Reporting::setSuccess("Operation with <em>$field</em> completed successfully");


class Reporting
    public function __construct()


    public static function endDo()
        if(isset($_SERVER['HTTP_X_REQUESTED_WITH']) && strtolower($_SERVER['HTTP_X_REQUESTED_WITH']) === 'xmlhttprequest')
                echo self::getJsonErrors();
            else if(self::hasSuccesses())
                echo self::getJsonSuccesses();
            header('Location: '.$_SESSION['page']);

    public static function hasErrors()
        return isset($_SESSION['errors'][0]);

    public static function hasSuccesses()
        return isset($_SESSION['successes'][0]);

    public static function setError($message)
        $_SESSION['errors'][] = $message;

    public static function setSuccess($message)
        $_SESSION['successes'][] = $message;
    public static function getJsonErrors($clear=true)
        return self::getJsonMessages('errors', $clear);

    public static function getJsonSuccesses($clear=true)
        return self::getJsonMessages('successes', $clear);

    public static function showErrors($clear=true)
        return self::showMessages('errors', $clear);

    public static function showSuccesses($clear=true)
        return self::showMessages('successes', $clear);

    private static function showMessages($type, $clear)
        $output = '<ul>';
        foreach($_SESSION[$type] as $val)
            $output .= "<li>$val</li>";
        $output .= '</ul>';
            $_SESSION[$type] = array();
        return $output;

    private static function getJsonMessages($type, $clear)
        $output = '{ '.$type.': { ';
        $comma = '';
        foreach($_SESSION[$type] as $key => $val)
            $output .= $comma.$key.': "'.$val.'"';
            $comma = ', ';
        $output .= ' } }';
            $_SESSION[$type] = array();
        return $output;

Looks like a lot of work, but with that, we’re all done. Everything from now on is handled identically between jQuery and non-JavaScript versions of the site, and all you have to do is add onsubmit=”return formSubmit(this)” to each form, and in the processing script, close with Reporting::endDo(). Everything else takes care of itself.

May 23, 2010

Idle Threats – Wireless Security Misconceptions

Filed under: Computers — Tags: , , , , , — Zurahn @ 7:46 pm

There has been a lot of confusion for a long time on the relative effectiveness of wireless security, even among the otherwise tech-savvy crowd. Last week, the other developers at work got on a conversation relating to wireless, and the typical dismissal of WPA and WPA2 was thrown into the mix as well. Simply put, this is wrong.

This attitude likely stems from the genuinely broken Wireless Equivalent Privacy (WEP) standard. WEP uses the RC4 cipher, which over time has had an increasing number of weaknesses found, but that’s not really the primary problem with WEP. RC4 is a stream cipher, so it requires an initialization vector in order to produce proper pseudo-random results. WEP’s initialization vector is too short, and not sufficiently random, and this is the source of the most successful attacks. WEP can be cracked in a matter of a couple minutes on an active wireless connection.

Wi-Fi Protected Access (WPA) is a protocol created to address the critical weakness in WEP. WPA required the use of the TKIP protocol for encryption, while WPA2 refers to WPA with the use of CCMP with AES for encryption. There have been proof-of-concept attacks against certain configurations with WPA with TKIP due to somewhat similar issues as WEP, but to a much lesser extent. The short conclusion is that with insufficiently short key renewal times, a connection with TKIP could potentially be broken in about 12 minutes. Set a key renewal time of less than 12 minutes, and there is no issue.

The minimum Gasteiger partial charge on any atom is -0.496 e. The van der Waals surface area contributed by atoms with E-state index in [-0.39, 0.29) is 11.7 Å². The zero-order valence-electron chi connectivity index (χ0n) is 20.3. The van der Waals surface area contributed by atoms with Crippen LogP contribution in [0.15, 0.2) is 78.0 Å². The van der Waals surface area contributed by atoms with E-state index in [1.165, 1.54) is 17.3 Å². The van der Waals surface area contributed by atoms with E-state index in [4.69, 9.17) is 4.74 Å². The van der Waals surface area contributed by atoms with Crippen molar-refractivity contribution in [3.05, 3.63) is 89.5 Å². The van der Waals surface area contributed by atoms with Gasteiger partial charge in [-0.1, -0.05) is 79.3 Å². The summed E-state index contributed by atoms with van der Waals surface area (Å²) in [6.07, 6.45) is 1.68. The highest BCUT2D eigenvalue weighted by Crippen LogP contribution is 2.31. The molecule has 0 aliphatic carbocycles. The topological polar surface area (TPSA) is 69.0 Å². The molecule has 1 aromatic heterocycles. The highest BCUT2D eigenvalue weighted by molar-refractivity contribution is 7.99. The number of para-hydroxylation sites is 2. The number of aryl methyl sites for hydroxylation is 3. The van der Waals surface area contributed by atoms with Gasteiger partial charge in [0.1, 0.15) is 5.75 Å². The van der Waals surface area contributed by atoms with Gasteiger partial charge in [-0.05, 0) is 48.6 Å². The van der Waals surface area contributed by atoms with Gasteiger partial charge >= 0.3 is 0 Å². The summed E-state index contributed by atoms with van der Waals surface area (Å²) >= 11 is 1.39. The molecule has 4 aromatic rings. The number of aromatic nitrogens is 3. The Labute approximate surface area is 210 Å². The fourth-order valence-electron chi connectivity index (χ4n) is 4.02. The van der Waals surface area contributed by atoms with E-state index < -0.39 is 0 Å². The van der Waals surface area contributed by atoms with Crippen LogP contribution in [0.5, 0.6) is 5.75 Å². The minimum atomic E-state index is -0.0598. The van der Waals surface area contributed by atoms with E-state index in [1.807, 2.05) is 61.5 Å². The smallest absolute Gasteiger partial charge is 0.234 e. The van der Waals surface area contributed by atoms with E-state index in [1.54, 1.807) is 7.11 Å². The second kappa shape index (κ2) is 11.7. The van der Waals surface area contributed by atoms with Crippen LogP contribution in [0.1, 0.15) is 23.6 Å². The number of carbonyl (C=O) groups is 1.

Meanwhile, WPA with AES encryption (WPA2) has had no such proof-of-concept attacks and remains, with a sufficient password, is perfectly safe.

There is also some confusion as to the nature of personal versus enterprise, as if having the distinction means one of them is insufficient. Enterprise is there for the use of an authentication server (RADIUS) such that user account-specific certificates are distributed. It’s irrelevant to the home or small business user, and it’s not a concern for safety.

Perhaps it’s a bit naive, but I do believe we can, with dedication and sacrifice, keep our mouths shut unless we know what we’re talking about. Someday, someday…

May 20, 2010

Passion is Overrated

Filed under: Computers, Gaming, Life, Philosophy — Tags: , , — Zurahn @ 8:30 pm

Lately I’ve been thinking more about myself in terms of how I approach my interests. For varying reasons, my gaming has become more and more sporadic, and have been finding myself in a consistent mood for JRPGs. I may not find them the most well executed games most often, but they’ve been the most enjoyable for what I’ve been looking for.

On the daily life side of things, programming has been something I do because I like the way I’m able to create with it, and how I’m able to solve problems. There’s a sense of satisfaction that comes from, say, adding a new feature to The VG Press, or cutting a two hour job down to a two minute one with a clever script.

SteelAttack sparked the thoughts with this post,

SteelAttack said:

What pains me to an extent is watching people like you guys, who I have grown to care about and appreciate, get somewhat worked up because of statements like these, giving them credence when they don’t deserve it, and generally considering them journalists just because they happen to write about games.

By focusing on the conviction of our responses, it highlighted how little conviction I really had. Videogames, more than ever, have become a source of relaxation. I’ve come to have more passion about the community than the games, because that’s where the energy is.